Ted Lasso Star Wars Dark Side Emperor Palpatine

Did you catch the Star Wars Dark Side Easter Eggs in Ted Lasso S3E1?

Nate the Great has gone to the Dark Side, ditching Jedi Ted Lasso for the evil empire of Rupert Mannion. The creators of Ted Lasso underlined this with the visual aesthetic of the dark side of the Force in their depiction of Nate’s new team, West Ham.

The characterization of Rupert Mannion as a figure of authority with a haughty and imperious demeanor evokes the image of Emperor Palpatine, the malevolent ruler of the Empire. The use of dark sets with imposing, bold shapes is a nod to the stark, industrial design of the Empire’s starships and bases in the Star Wars films. Mannion’s office is directly inspired by Palpatine’s throne room. The inclusion of a female employee in a flowing loose dress recalls Leia’s signature style, again evoking Star Wars.

By drawing on the visual language of Star Wars, the creators of Ted Lasso communicate the power dynamic at play between West Ham and AFC Richmond. By portraying West Ham as the dark side to AFC Richmond’s light, the show may be setting up a classic underdog narrative, in which the scrappy, determined AFC Richmond team must overcome the powerful and imposing West Ham team to achieve their goals. The dynamic was further emphasized in the episode by the contrast between Rupert and Nate’s press conference and Ted’s more humble approach. Rupert and Nate’s press conference, with their grandiose language and disdainful attitudes towards their opponents, cemented them as the villains of the story. By contrast, Ted’s decision to take the Richmond team down into the sewers for a training session could be seen as an act of humility and resourcefulness. This juxtaposition of grandiosity and humilitiy highlights the differences in approach between the two teams.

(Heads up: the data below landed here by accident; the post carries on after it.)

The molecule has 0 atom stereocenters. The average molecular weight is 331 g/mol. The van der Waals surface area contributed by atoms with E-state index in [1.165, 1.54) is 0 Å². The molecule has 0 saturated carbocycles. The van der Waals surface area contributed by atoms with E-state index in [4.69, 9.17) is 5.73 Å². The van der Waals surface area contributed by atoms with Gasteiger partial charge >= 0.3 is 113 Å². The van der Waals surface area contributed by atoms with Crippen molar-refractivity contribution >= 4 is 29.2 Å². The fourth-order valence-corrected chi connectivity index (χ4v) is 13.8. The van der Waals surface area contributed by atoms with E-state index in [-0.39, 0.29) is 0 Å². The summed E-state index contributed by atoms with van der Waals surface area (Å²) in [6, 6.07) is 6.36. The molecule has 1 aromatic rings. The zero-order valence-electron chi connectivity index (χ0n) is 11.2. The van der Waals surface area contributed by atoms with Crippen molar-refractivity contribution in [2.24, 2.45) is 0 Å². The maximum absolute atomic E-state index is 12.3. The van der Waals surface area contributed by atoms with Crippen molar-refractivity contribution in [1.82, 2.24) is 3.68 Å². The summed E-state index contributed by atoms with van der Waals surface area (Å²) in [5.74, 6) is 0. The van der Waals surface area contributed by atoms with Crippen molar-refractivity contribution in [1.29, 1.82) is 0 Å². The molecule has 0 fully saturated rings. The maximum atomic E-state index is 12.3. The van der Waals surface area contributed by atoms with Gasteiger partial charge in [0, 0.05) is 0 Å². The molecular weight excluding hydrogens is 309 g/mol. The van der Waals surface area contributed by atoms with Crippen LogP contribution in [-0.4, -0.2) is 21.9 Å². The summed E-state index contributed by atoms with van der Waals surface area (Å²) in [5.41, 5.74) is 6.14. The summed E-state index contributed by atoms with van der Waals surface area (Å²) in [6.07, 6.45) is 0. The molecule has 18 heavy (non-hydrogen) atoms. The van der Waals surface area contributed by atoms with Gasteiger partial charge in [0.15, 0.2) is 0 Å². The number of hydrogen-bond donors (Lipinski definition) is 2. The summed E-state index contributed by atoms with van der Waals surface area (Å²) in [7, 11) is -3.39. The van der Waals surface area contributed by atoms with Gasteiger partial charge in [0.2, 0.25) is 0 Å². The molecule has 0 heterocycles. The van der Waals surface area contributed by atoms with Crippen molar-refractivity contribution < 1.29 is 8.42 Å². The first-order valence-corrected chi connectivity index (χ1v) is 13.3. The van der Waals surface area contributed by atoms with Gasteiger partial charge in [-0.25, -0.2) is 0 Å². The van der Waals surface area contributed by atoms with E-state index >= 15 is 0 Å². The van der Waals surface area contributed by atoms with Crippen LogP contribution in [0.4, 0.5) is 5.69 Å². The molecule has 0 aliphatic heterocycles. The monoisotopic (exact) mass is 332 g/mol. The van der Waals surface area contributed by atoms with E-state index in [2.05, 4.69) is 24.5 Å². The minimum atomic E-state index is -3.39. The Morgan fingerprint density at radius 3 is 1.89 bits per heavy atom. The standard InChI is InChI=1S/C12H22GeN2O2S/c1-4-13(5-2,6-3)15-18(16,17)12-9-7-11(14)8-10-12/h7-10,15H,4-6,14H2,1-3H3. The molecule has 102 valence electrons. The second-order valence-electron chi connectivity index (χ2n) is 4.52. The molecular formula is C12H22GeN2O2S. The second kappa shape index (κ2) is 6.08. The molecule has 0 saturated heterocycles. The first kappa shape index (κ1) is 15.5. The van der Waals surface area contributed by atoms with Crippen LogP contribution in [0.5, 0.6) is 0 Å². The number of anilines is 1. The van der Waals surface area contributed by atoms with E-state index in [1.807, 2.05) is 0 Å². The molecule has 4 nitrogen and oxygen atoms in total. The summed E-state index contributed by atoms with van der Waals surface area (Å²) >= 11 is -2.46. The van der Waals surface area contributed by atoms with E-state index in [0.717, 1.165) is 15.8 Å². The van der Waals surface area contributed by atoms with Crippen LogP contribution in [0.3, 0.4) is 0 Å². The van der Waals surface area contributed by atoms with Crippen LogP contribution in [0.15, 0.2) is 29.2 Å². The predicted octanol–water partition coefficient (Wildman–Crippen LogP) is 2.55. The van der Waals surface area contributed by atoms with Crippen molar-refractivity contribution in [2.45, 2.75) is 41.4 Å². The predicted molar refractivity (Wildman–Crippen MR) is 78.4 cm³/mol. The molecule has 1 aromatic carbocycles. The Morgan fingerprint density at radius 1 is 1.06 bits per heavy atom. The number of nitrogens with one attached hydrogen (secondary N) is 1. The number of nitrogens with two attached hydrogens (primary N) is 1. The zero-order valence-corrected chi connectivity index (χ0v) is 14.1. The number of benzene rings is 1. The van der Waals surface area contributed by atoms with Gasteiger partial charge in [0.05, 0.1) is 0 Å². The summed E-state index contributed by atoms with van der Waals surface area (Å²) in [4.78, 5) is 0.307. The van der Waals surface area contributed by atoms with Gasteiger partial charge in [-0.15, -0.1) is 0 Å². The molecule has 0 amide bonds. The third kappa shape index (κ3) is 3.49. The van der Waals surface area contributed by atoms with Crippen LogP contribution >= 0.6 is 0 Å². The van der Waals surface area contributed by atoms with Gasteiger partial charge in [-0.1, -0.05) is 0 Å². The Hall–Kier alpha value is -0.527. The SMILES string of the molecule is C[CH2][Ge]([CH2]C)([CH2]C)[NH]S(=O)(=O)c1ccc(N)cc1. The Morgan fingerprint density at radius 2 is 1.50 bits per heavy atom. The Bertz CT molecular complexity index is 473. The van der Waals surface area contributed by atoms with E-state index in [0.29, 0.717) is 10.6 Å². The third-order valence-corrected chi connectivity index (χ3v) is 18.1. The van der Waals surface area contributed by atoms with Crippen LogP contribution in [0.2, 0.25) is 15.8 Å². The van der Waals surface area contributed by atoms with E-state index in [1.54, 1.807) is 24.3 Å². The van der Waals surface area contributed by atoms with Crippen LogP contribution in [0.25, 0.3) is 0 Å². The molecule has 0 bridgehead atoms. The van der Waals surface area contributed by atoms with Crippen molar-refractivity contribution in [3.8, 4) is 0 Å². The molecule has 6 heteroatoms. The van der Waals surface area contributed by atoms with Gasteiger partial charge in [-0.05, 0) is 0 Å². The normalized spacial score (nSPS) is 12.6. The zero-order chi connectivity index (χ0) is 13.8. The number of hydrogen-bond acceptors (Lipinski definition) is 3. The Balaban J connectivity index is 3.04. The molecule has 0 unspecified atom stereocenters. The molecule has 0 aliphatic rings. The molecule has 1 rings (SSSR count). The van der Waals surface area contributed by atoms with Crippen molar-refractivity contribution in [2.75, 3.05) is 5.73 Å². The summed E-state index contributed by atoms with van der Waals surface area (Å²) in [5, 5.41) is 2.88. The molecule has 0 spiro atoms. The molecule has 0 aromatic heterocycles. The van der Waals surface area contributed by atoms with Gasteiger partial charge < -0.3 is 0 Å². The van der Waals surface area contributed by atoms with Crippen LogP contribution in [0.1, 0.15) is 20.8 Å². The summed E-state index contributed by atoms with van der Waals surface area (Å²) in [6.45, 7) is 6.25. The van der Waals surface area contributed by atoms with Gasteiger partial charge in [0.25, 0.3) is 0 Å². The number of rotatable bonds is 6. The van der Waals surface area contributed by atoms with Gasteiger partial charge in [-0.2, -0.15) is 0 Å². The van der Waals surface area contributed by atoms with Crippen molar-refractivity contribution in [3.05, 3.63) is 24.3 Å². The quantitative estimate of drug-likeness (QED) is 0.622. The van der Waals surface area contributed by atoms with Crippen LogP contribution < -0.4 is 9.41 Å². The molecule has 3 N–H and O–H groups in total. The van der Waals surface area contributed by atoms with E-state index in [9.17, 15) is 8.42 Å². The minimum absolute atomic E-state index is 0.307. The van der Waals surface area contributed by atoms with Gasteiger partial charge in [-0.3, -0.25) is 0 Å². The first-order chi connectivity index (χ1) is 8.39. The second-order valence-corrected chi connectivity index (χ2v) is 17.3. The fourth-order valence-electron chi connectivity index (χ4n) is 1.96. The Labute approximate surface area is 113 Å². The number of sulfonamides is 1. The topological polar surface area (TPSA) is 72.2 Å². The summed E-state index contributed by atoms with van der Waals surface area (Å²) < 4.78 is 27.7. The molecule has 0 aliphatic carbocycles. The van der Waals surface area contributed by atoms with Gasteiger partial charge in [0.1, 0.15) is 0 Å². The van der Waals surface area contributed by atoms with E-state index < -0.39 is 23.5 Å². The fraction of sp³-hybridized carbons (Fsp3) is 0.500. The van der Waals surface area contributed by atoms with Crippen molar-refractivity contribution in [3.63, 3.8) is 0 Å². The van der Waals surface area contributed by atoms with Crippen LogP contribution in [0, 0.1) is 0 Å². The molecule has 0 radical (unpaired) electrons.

In Ted’s own press conference, instead of bragging about his team or fighting back (as Rebecca asks him to), he praises Nate and acknowledges the role his former employee played in helping Richmond succeed. By doing so, he subverts the typical sports narrative of the coach as the hero and elevates the importance of teamwork and collaboration. He also makes fun of himself, showing a willingness to be vulnerable and humble, which stands in contrast to the arrogance of Rupert and Nate.

Overall, the use of contrasting visual and narrative elements in the episode highlights the dichotomy between the dark side and the light, the powerful and the scrappy, and the grandiose and the humble. The episode sets up a compelling conflict that promises to be an exciting and emotionally resonant storyline for the rest of the season.